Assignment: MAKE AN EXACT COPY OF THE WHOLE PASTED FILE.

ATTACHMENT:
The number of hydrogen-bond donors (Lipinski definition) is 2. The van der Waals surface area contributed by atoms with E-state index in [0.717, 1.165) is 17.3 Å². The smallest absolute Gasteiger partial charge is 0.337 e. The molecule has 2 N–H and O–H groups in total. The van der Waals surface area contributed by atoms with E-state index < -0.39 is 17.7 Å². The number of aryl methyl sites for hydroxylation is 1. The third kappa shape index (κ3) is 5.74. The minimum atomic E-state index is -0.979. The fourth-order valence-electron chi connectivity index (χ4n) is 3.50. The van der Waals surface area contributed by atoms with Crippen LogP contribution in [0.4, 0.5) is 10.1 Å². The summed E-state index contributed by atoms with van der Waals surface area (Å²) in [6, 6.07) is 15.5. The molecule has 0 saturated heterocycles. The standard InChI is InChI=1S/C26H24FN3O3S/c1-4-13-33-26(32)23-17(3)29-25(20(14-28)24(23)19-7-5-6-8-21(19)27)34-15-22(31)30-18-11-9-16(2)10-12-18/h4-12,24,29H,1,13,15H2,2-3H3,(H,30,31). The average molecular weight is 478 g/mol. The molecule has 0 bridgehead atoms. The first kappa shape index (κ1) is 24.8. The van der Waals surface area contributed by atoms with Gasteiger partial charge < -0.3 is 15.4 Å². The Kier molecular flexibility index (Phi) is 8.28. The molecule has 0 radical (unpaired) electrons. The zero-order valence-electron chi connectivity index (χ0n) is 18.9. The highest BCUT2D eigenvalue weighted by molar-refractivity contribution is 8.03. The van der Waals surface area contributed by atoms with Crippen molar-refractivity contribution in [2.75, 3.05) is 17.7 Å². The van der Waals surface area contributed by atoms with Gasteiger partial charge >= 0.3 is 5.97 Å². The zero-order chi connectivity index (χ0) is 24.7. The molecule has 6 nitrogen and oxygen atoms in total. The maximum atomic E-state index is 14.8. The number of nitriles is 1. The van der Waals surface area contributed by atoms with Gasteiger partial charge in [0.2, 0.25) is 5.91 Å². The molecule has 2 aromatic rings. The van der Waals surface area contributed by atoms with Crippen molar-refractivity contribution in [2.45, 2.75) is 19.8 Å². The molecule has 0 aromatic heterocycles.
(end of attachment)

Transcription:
The number of hydrogen-bond donors (Lipinski definition) is 2. The van der Waals surface area contributed by atoms with E-state index in [0.717, 1.165) is 17.3 Å². The smallest absolute Gasteiger partial charge is 0.337 e. The molecule has 2 N–H and O–H groups in total. The van der Waals surface area contributed by atoms with E-state index < -0.39 is 17.7 Å². The number of aryl methyl sites for hydroxylation is 1. The third kappa shape index (κ3) is 5.74. The minimum atomic E-state index is -0.979. The fourth-order valence-electron chi connectivity index (χ4n) is 3.50. The van der Waals surface area contributed by atoms with Crippen LogP contribution in [0.4, 0.5) is 10.1 Å². The summed E-state index contributed by atoms with van der Waals surface area (Å²) in [6, 6.07) is 15.5. The molecule has 0 saturated heterocycles. The standard InChI is InChI=1S/C26H24FN3O3S/c1-4-13-33-26(32)23-17(3)29-25(20(14-28)24(23)19-7-5-6-8-21(19)27)34-15-22(31)30-18-11-9-16(2)10-12-18/h4-12,24,29H,1,13,15H2,2-3H3,(H,30,31). The average molecular weight is 478 g/mol. The molecule has 0 bridgehead atoms. The first kappa shape index (κ1) is 24.8. The van der Waals surface area contributed by atoms with Gasteiger partial charge < -0.3 is 15.4 Å². The Kier molecular flexibility index (Phi) is 8.28. The molecule has 0 radical (unpaired) electrons. The zero-order valence-electron chi connectivity index (χ0n) is 18.9. The highest BCUT2D eigenvalue weighted by molar-refractivity contribution is 8.03. The van der Waals surface area contributed by atoms with Crippen molar-refractivity contribution in [2.75, 3.05) is 17.7 Å². The van der Waals surface area contributed by atoms with Gasteiger partial charge >= 0.3 is 5.97 Å². The zero-order chi connectivity index (χ0) is 24.7. The molecule has 6 nitrogen and oxygen atoms in total. The maximum atomic E-state index is 14.8. The number of nitriles is 1. The van der Waals surface area contributed by atoms with Gasteiger partial charge in [0.2, 0.25) is 5.91 Å². The molecule has 2 aromatic rings. The van der Waals surface area contributed by atoms with Crippen molar-refractivity contribution in [2.45, 2.75) is 19.8 Å². The molecule has 0 aromatic heterocycles.